Study finds black motorists twice as likely to be stopped by GR police

GRPD presents findings at town hall meeting. Photo by Tanner Vincent.
GRPD presents findings at town hall meeting. Photo by Tanner Vincent.

The Michigan First Credit Union on Breton Rd., across the street from D&W where many Calvin students shop, is a nondescript building, appearing from the outside like a typical bank.

On Wednesday afternoon, however, the credit union hosted one of five town halls which took place around Grand Rapids on Tuesday, April 18 and Wednesday, April 19 to discuss the results of a study of racial profiling by the Grand Rapids Police Department (GRPD).

The results of this study, conducted by Lamberth Consulting, a national leader in consulting for police departments on racial profiling, showed that black motorists in Grand Rapids are 1.85 times more likely to be stopped than expected based on the racial and ethnic composition of the traffic in Grand Rapids.

Additionally, the study found that Hispanic motorists were on average 1.3 times more likely to be stopped than non-Hispanic motorists at the 20 locations studied.

The odds ratio for black drivers, at 1.85, falls into one of the warning categories, indicating there may be an implicit bias problem in traffic stops.

Dr. John Lamberth, the founder and CEO of Lamberth consulting, explained the framework they used to determine problematic odds ratios at the town hall.

The odds ratio is a statistical tool used in many fields for identifying the likelihood of a certain event happening based on average data, said Lambert. An odds ratio of 1 indicates that an event happens at the same odds expected by the composition of the whole, while an odds ratio of 1-1.5 is not statistically significant to warn of a problem. An odds ratio of 1.5-2.0, as in the case of black motorists in Grand Rapids, indicates that a problem may be occurring, while an odds ratio above 2.0 would be a clear indicator of a serious problem.

The study was conducted at 20 intersections around the city over the past year. The study compared the composition of motorists based on race and gender at each intersection with the record of traffic stops at each of these intersections.

Lamberth brought in their own experts to study the composition of motorists at each of these 20 intersections over a 3-month period from August to November 2016. Each intersection was monitored on at least eight different days and times over that period to assess the racial composition of the motorists, which were then compared to the GRPD stop data at each of these 20 different intersections.

City manager Greg Sundstrom delivered opening remarks before introducing the consultants and said that “This is a clear mandate to make change. It flies against the central tenets of American government that everyone is equal. Grand Rapids accepts all findings of the consultants and wants to confront the results head-on.”

The results of this study were released to the public on Tuesday, April 18, through an online press release on the city’s website, where the full results of the study can be found.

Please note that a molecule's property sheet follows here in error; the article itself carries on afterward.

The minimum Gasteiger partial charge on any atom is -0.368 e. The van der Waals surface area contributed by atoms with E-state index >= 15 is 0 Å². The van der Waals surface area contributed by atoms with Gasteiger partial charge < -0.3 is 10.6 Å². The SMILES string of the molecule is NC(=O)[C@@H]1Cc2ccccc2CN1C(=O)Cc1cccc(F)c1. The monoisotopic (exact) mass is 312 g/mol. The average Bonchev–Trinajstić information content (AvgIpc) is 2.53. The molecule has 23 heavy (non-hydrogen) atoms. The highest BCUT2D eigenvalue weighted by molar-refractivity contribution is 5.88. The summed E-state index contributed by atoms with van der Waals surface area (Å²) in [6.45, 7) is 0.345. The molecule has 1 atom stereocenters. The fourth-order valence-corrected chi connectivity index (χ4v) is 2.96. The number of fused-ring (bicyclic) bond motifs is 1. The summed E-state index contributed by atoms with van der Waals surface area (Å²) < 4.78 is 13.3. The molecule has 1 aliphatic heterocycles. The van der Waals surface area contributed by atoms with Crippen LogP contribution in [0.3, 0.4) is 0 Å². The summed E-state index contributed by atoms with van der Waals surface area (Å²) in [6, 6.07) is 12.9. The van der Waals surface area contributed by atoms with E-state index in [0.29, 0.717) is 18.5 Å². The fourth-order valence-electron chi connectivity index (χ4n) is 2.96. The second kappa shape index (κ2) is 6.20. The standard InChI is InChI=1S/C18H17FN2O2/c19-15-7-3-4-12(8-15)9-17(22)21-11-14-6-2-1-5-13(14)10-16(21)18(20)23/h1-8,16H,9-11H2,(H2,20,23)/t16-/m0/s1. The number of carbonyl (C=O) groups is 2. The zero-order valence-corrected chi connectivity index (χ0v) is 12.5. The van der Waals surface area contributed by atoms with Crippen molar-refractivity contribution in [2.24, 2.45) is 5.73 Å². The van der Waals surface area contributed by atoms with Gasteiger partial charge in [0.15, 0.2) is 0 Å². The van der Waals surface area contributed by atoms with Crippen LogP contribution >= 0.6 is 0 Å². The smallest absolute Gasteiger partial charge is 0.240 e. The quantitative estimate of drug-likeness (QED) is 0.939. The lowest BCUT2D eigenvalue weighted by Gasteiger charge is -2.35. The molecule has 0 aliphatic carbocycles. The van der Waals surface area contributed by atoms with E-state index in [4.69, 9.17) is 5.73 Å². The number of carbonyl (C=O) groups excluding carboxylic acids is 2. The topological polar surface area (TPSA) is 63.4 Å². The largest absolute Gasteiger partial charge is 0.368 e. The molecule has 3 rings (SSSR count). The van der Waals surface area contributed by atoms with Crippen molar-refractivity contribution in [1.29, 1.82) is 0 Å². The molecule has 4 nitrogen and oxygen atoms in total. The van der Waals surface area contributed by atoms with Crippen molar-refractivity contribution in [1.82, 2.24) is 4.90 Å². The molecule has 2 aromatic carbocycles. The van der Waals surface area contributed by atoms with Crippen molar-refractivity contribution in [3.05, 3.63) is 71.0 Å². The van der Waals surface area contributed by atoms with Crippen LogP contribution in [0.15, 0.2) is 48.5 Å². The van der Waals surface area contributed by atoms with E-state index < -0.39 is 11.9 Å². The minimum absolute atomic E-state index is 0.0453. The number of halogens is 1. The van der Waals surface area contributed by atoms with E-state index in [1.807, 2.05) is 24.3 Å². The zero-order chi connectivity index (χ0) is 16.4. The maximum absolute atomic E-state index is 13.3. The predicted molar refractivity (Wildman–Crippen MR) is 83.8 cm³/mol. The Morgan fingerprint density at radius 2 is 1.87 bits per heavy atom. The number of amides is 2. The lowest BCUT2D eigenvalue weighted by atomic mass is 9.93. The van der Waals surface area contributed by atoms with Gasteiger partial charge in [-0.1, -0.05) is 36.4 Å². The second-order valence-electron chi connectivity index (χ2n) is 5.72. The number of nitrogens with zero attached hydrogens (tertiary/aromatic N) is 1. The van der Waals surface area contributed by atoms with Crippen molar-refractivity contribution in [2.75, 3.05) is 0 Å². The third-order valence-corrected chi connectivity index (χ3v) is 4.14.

The town hall meetings were scheduled so quickly after the release of the results that some were concerned that residents did not have adequate time to assess the study before the meetings.

Sundstrom responded to these concerns, saying: “In the old days we might have sat on these results and tried to spin them. But we wanted to confront these results head-on.” He emphasized transparency with the public through this process.

Chief of police David Rahinsky fielded questions after the consultants gave their findings. One community member asked if the department would identify individual officers through this study. He responded that they did not want to be punitive, but want to train officers to recognize implicit bias.

Another questioner asked how officers in the GRPD have reacted to this study and other efforts to improve the bond with the community. At first Rahinksy answered this question by saying that his officers have “embraced” changes, but backed off from the word “embraced” as too strong.

He rephrased that his officers have recognized the importance of the issue of profiling but also emphasized that GRPD is perceived around the country to be on the cutting edge of incorporating new techniques and ideas into policing, especially for a department of its size. Rahinsky will be holding open office hours this Friday from 9 a.m. to 3 p.m. for any concerned community members.

Neil Carlson, director of the Center for Social Research at Calvin, pointed to James 2:13 for guidance on how Christians should respond to this issue: “Mercy triumphs over judgment.” Carlson warned against being eager to point the finger at either “left-wing academics who some blame for creating an issue where there is none, or police. Neither is productive.”

Instead, Carlson said that in response to results such as this, being merciful means listening to the stories of people of color.

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